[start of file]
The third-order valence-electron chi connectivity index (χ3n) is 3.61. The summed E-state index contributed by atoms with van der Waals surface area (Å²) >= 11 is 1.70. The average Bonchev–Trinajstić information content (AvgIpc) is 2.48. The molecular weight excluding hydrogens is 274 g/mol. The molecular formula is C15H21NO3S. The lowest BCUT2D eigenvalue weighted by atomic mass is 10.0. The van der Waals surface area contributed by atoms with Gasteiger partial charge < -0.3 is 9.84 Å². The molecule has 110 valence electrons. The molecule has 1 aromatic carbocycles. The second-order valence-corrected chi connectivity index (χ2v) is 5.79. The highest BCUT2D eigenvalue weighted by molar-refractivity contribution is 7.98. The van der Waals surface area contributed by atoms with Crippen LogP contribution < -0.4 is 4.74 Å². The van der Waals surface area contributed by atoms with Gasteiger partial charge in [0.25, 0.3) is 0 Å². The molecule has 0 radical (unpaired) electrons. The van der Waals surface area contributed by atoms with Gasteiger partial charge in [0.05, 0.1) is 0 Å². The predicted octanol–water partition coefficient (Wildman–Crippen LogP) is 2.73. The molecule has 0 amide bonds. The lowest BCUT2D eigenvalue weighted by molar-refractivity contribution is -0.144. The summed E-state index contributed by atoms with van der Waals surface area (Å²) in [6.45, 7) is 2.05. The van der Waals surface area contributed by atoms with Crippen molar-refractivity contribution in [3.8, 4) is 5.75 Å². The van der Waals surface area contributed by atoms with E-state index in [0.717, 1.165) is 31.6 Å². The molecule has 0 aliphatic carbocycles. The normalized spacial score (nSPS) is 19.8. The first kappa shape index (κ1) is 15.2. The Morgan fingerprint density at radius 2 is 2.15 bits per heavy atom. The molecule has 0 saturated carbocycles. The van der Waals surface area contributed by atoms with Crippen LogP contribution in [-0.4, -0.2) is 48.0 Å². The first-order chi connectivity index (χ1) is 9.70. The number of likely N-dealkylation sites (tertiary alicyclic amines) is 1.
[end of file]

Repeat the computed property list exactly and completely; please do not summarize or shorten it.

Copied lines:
The third-order valence-electron chi connectivity index (χ3n) is 3.61. The summed E-state index contributed by atoms with van der Waals surface area (Å²) >= 11 is 1.70. The average Bonchev–Trinajstić information content (AvgIpc) is 2.48. The molecular weight excluding hydrogens is 274 g/mol. The molecular formula is C15H21NO3S. The lowest BCUT2D eigenvalue weighted by atomic mass is 10.0. The van der Waals surface area contributed by atoms with Gasteiger partial charge < -0.3 is 9.84 Å². The molecule has 110 valence electrons. The molecule has 1 aromatic carbocycles. The second-order valence-corrected chi connectivity index (χ2v) is 5.79. The highest BCUT2D eigenvalue weighted by molar-refractivity contribution is 7.98. The van der Waals surface area contributed by atoms with Crippen LogP contribution < -0.4 is 4.74 Å². The van der Waals surface area contributed by atoms with Gasteiger partial charge in [0.25, 0.3) is 0 Å². The molecule has 0 radical (unpaired) electrons. The van der Waals surface area contributed by atoms with Gasteiger partial charge in [0.05, 0.1) is 0 Å². The predicted octanol–water partition coefficient (Wildman–Crippen LogP) is 2.73. The molecule has 0 amide bonds. The lowest BCUT2D eigenvalue weighted by molar-refractivity contribution is -0.144. The summed E-state index contributed by atoms with van der Waals surface area (Å²) in [6.45, 7) is 2.05. The van der Waals surface area contributed by atoms with Crippen molar-refractivity contribution in [3.8, 4) is 5.75 Å². The van der Waals surface area contributed by atoms with E-state index in [0.717, 1.165) is 31.6 Å². The molecule has 0 aliphatic carbocycles. The normalized spacial score (nSPS) is 19.8. The first kappa shape index (κ1) is 15.2. The Morgan fingerprint density at radius 2 is 2.15 bits per heavy atom. The molecule has 0 saturated carbocycles. The van der Waals surface area contributed by atoms with Crippen LogP contribution in [-0.4, -0.2) is 48.0 Å². The first-order chi connectivity index (χ1) is 9.70. The number of likely N-dealkylation sites (tertiary alicyclic amines) is 1.